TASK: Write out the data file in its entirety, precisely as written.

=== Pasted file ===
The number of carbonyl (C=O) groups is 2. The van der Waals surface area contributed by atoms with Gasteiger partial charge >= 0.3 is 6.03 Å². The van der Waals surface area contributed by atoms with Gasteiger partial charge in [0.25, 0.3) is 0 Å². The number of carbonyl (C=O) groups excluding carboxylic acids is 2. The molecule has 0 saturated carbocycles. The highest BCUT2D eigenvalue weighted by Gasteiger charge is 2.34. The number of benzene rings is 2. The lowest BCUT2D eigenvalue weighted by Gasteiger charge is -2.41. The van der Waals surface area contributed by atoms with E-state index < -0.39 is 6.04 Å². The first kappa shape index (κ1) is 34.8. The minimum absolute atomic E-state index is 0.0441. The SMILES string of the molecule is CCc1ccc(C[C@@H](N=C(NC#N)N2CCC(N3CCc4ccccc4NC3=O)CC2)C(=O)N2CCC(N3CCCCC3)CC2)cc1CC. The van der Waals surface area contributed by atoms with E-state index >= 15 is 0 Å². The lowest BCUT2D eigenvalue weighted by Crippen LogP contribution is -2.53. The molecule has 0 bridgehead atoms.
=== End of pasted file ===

The number of carbonyl (C=O) groups is 2. The van der Waals surface area contributed by atoms with Gasteiger partial charge >= 0.3 is 6.03 Å². The van der Waals surface area contributed by atoms with Gasteiger partial charge in [0.25, 0.3) is 0 Å². The number of carbonyl (C=O) groups excluding carboxylic acids is 2. The molecule has 0 saturated carbocycles. The highest BCUT2D eigenvalue weighted by Gasteiger charge is 2.34. The number of benzene rings is 2. The lowest BCUT2D eigenvalue weighted by Gasteiger charge is -2.41. The van der Waals surface area contributed by atoms with E-state index < -0.39 is 6.04 Å². The first kappa shape index (κ1) is 34.8. The minimum absolute atomic E-state index is 0.0441. The SMILES string of the molecule is CCc1ccc(C[C@@H](N=C(NC#N)N2CCC(N3CCc4ccccc4NC3=O)CC2)C(=O)N2CCC(N3CCCCC3)CC2)cc1CC. The van der Waals surface area contributed by atoms with E-state index >= 15 is 0 Å². The lowest BCUT2D eigenvalue weighted by Crippen LogP contribution is -2.53. The molecule has 0 bridgehead atoms.